Side note: “Disruptive thinking” is often associated with businesses (large and small) in terms of what they do to innovate and reinvent products and services – even to overhaul brands. Typically, a process is followed to challenge how a business conventionally thinks about and does things. What I’m sharing below isn’t a “formal” process in that regard. But I believe challenging the status quo isn’t just an activity for a business; it is also relevant when it comes to our personal lives, too.
Ways to disrupt
When you think about your 2020 goals, how did you adapt? What impact did your tweaks have on whether you met some of your goals or missed the mark entirely on others? Or, what goals did you decide to abandon altogether?
Referencing your answers above, have you assessed what role your mindset played in your results; was there a similar mindset with the goals you met vs. the ones you didn’t; have you determined whether you played it too “safe,” took an appropriate amount of risk, or really pushed the envelope; what of your actions were done because of what you thought others would think; how bold (or not) were you – in both setting goals and going about achieving it?
Did you embrace your agency? Or, did you abdicate control to “2020?” (Please note: These questions are not about self-judgment. They are intended to deepen your self-awareness.)
Seriously, for each of your 2020 goals dissect it using these questions (or variations thereof). And when you set your 2021 goals, ask the same. But more from the standpoint of what mindset will you need; identifying what success and failure looks like; what level of risk are you comfortable with, etc.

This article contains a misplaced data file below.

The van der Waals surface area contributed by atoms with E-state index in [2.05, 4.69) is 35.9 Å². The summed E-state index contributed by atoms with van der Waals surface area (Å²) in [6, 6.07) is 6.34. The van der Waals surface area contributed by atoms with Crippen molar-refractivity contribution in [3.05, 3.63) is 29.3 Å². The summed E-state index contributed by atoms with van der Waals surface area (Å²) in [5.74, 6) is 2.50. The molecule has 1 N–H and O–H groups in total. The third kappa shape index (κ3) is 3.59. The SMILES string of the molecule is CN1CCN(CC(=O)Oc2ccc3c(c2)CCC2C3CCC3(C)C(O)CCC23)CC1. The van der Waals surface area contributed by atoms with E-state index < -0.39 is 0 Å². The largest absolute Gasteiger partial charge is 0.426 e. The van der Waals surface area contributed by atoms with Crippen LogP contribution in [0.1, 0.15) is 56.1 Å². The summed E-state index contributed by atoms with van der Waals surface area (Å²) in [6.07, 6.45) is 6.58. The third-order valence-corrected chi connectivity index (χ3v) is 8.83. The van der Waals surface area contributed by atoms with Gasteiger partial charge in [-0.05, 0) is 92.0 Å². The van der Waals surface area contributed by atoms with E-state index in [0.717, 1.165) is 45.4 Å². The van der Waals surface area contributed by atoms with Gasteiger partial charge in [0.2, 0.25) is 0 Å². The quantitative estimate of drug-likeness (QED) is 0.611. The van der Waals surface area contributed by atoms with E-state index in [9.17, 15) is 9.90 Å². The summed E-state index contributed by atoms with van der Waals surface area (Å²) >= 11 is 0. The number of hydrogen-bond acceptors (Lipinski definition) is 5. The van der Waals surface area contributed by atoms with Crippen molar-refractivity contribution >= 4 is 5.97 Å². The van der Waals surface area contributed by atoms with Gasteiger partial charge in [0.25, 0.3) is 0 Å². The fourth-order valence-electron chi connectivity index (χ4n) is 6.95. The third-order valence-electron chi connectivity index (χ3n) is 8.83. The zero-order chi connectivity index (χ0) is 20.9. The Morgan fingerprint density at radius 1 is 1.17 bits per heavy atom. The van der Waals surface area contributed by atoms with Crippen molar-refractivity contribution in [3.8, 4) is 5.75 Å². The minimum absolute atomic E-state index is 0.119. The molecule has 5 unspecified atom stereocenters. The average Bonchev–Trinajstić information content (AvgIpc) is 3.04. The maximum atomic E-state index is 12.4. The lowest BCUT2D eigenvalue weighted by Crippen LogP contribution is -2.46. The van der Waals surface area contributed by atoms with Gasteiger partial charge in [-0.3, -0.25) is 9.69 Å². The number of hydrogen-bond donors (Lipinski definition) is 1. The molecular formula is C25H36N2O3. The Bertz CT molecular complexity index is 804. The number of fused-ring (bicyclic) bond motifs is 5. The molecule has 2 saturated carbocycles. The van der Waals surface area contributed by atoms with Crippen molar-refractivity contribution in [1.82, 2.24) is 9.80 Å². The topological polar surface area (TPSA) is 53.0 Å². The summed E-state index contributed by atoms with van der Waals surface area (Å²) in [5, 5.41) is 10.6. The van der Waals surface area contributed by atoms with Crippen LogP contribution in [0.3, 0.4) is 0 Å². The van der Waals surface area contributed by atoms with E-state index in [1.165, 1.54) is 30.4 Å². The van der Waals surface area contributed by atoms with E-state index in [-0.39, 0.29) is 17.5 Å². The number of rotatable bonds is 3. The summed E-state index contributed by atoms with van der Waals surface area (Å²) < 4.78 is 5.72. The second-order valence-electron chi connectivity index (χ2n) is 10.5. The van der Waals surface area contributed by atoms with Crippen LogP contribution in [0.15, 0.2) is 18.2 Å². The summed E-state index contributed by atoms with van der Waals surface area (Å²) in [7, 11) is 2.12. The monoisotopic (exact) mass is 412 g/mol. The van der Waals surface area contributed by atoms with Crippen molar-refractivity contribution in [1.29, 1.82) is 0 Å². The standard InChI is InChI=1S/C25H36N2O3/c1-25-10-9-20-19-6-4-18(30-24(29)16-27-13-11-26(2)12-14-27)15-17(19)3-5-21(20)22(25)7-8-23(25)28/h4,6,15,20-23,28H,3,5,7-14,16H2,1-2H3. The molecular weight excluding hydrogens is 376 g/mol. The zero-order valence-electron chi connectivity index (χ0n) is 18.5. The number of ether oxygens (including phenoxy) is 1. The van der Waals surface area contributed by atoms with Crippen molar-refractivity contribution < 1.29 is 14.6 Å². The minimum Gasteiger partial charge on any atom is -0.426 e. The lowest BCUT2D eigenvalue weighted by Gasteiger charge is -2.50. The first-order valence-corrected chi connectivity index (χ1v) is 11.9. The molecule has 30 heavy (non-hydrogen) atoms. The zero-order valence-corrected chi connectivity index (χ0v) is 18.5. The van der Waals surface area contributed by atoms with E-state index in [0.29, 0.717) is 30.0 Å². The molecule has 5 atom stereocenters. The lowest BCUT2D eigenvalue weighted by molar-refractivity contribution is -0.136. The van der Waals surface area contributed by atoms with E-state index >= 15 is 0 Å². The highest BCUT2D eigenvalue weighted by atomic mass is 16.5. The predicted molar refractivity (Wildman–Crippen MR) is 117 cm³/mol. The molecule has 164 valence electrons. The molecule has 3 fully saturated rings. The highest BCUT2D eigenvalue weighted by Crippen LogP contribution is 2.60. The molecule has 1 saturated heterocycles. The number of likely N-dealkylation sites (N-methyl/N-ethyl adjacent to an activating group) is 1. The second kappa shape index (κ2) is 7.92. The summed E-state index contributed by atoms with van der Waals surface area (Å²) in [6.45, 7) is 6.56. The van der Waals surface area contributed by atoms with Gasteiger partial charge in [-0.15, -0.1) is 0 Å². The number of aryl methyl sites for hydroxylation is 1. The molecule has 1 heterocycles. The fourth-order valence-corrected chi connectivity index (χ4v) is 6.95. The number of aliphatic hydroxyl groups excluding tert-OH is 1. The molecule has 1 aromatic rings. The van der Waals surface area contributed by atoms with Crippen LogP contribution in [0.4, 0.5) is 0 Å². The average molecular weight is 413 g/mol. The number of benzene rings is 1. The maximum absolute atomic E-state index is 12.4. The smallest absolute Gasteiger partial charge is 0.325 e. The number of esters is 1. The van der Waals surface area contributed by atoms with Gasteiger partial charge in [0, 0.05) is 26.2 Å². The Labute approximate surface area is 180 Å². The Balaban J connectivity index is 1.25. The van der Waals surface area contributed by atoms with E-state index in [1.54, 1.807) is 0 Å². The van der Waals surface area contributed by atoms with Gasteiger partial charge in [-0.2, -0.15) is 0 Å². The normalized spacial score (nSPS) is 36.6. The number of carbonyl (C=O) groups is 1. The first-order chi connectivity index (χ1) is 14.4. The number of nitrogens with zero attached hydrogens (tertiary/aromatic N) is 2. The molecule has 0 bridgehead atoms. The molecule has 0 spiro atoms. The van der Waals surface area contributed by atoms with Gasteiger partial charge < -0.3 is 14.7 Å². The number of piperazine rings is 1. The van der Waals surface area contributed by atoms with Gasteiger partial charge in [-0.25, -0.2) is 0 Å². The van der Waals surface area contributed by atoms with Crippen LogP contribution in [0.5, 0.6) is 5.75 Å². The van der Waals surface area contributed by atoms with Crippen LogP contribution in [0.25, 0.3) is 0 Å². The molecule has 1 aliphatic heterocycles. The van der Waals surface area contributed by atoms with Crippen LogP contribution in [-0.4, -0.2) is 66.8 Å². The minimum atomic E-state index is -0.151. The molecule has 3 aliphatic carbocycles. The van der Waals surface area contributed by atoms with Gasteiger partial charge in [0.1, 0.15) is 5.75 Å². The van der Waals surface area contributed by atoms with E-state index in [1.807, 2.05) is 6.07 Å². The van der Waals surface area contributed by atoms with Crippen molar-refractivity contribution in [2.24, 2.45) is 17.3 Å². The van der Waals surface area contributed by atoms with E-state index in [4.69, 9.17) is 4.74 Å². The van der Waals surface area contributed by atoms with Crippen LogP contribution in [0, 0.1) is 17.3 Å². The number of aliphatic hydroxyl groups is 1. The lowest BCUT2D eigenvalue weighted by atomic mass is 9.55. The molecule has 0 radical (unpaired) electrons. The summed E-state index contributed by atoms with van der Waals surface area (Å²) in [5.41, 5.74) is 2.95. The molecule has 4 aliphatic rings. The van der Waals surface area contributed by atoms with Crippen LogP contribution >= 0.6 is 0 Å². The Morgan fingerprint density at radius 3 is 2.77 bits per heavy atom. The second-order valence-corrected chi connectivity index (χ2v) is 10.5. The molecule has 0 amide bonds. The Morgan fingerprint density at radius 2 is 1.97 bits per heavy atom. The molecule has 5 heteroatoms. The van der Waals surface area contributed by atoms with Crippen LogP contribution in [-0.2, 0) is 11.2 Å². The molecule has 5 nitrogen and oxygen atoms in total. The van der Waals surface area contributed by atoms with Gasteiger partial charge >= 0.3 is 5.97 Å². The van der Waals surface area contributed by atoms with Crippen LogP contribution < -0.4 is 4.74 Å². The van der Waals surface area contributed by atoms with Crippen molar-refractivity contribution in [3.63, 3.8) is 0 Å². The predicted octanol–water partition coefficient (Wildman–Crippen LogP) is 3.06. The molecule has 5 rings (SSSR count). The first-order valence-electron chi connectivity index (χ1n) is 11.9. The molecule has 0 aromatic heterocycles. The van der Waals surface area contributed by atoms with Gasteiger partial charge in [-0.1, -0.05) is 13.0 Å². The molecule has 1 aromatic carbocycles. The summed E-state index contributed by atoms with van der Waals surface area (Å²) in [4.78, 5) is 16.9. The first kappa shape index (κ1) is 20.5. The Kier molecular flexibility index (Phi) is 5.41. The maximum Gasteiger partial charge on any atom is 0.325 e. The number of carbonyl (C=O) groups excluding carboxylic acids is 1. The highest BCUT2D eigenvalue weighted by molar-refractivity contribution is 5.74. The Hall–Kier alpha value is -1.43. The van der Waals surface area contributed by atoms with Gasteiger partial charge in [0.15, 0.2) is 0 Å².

What’s useful about this exercise is that it gets you out of your head so that you can more clearly see patterns of thought and behavior and determine what you’d benefit from interrupting.
Ask different questions
2020 has invited me to lean more into simplicity – especially of the kind that’s under the umbrella of “less is more.” So much so that I challenged myself this year with a question: What would it take for me to generate X revenue in 2021 from selling one service?
Now, this doesn’t mean I won’t sell my other offers. But this particular question is inviting me to consider tradeoffs and create boundaries that wouldn’t be required otherwise. In the process I’m interrupting old patterns about what I once thought was possible. And it most certainly feels disruptive.
What would be a similar question for you?
A different daily list
By their nature, most to-do lists focus on present day tasks. But I am not talking about that sort of list, here. I am talking about making sure there’s at least one thing on your to-do list that’s connected to your long-game – and not just what needs to happen “today.” Can you imagine how quickly you’d make progress if you adopted this approach (assuming you don’t already do this)?
Pay attention to your habits
Goals are achieved through the practice of habits. And while it is certainly easier to focus on the habits you aren’t practicing, but perhaps should. Or those you are, but shouldn’t. It’s also useful to take stock of your good habits to determine if they need to be refreshed or adjusted.
In other words, don’t assume the “good” habits that helped you navigate the immense uncertainty and the ups and downs of 2020 will automatically be the same that will help you achieve your 2021 goals.
Fuel for the Future
In the process of interrupting your patterns and doing things differently, you evolve and become a different person, too. Just think about who you are today versus who you were at the top of the year.
I hope you’re proud as heck of yourself.